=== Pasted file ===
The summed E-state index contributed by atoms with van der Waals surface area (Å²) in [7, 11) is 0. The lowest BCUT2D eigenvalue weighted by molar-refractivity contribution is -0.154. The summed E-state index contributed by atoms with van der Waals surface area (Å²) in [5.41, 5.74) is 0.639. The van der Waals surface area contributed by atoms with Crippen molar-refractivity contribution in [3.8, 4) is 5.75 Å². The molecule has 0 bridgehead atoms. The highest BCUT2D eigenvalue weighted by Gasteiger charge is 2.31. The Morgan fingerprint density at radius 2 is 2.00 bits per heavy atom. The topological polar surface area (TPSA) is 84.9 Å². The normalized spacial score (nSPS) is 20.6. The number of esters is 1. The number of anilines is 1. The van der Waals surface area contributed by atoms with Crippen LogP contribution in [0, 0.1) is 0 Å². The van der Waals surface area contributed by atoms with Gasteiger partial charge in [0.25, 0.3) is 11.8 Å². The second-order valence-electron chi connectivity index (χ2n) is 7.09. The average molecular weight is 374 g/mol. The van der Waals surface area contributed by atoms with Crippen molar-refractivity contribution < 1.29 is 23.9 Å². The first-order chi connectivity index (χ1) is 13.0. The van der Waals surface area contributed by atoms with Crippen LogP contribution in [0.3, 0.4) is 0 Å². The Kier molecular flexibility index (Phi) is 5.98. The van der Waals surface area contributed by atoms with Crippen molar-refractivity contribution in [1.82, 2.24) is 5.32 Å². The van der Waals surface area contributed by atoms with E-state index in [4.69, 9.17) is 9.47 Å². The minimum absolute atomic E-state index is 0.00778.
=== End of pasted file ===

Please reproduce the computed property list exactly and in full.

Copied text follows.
The summed E-state index contributed by atoms with van der Waals surface area (Å²) in [7, 11) is 0. The lowest BCUT2D eigenvalue weighted by molar-refractivity contribution is -0.154. The summed E-state index contributed by atoms with van der Waals surface area (Å²) in [5.41, 5.74) is 0.639. The van der Waals surface area contributed by atoms with Crippen molar-refractivity contribution in [3.8, 4) is 5.75 Å². The molecule has 0 bridgehead atoms. The highest BCUT2D eigenvalue weighted by Gasteiger charge is 2.31. The Morgan fingerprint density at radius 2 is 2.00 bits per heavy atom. The topological polar surface area (TPSA) is 84.9 Å². The normalized spacial score (nSPS) is 20.6. The number of esters is 1. The number of anilines is 1. The van der Waals surface area contributed by atoms with Crippen LogP contribution in [0, 0.1) is 0 Å². The van der Waals surface area contributed by atoms with Gasteiger partial charge in [0.25, 0.3) is 11.8 Å². The second-order valence-electron chi connectivity index (χ2n) is 7.09. The average molecular weight is 374 g/mol. The van der Waals surface area contributed by atoms with Crippen molar-refractivity contribution < 1.29 is 23.9 Å². The first-order chi connectivity index (χ1) is 13.0. The van der Waals surface area contributed by atoms with Crippen LogP contribution in [0.3, 0.4) is 0 Å². The Kier molecular flexibility index (Phi) is 5.98. The van der Waals surface area contributed by atoms with Crippen molar-refractivity contribution in [1.82, 2.24) is 5.32 Å². The van der Waals surface area contributed by atoms with E-state index in [4.69, 9.17) is 9.47 Å². The minimum absolute atomic E-state index is 0.00778.